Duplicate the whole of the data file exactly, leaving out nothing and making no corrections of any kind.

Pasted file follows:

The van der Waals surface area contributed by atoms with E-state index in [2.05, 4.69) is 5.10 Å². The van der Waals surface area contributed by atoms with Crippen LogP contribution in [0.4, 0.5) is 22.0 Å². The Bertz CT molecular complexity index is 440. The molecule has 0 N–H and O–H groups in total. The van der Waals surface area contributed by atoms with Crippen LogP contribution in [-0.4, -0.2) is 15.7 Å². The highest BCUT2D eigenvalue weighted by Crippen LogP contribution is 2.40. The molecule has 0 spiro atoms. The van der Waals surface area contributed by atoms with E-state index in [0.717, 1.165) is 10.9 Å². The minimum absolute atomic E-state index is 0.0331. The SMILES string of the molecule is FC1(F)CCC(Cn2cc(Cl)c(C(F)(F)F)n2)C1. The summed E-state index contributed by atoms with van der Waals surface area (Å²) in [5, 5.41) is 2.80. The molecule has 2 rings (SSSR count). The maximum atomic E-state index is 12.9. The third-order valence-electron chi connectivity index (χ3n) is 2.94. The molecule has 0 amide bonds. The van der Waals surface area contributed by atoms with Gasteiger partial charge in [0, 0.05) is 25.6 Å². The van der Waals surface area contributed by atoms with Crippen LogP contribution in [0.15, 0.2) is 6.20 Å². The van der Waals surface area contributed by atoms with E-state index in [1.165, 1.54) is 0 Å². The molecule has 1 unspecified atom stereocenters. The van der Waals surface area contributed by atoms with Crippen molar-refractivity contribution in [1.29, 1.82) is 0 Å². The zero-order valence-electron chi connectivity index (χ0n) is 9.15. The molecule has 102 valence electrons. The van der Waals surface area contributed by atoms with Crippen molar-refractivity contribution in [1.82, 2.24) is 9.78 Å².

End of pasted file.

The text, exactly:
The van der Waals surface area contributed by atoms with E-state index in [2.05, 4.69) is 5.10 Å². The van der Waals surface area contributed by atoms with Crippen LogP contribution in [0.4, 0.5) is 22.0 Å². The Bertz CT molecular complexity index is 440. The molecule has 0 N–H and O–H groups in total. The van der Waals surface area contributed by atoms with Crippen LogP contribution in [-0.4, -0.2) is 15.7 Å². The highest BCUT2D eigenvalue weighted by Crippen LogP contribution is 2.40. The molecule has 0 spiro atoms. The van der Waals surface area contributed by atoms with E-state index in [0.717, 1.165) is 10.9 Å². The minimum absolute atomic E-state index is 0.0331. The SMILES string of the molecule is FC1(F)CCC(Cn2cc(Cl)c(C(F)(F)F)n2)C1. The summed E-state index contributed by atoms with van der Waals surface area (Å²) in [5, 5.41) is 2.80. The molecule has 2 rings (SSSR count). The maximum atomic E-state index is 12.9. The third-order valence-electron chi connectivity index (χ3n) is 2.94. The molecule has 0 amide bonds. The van der Waals surface area contributed by atoms with Gasteiger partial charge in [0, 0.05) is 25.6 Å². The van der Waals surface area contributed by atoms with Crippen LogP contribution in [0.15, 0.2) is 6.20 Å². The van der Waals surface area contributed by atoms with E-state index in [1.165, 1.54) is 0 Å². The molecule has 1 unspecified atom stereocenters. The van der Waals surface area contributed by atoms with Crippen molar-refractivity contribution in [1.29, 1.82) is 0 Å². The zero-order valence-electron chi connectivity index (χ0n) is 9.15. The molecule has 102 valence electrons. The van der Waals surface area contributed by atoms with Crippen molar-refractivity contribution in [1.82, 2.24) is 9.78 Å².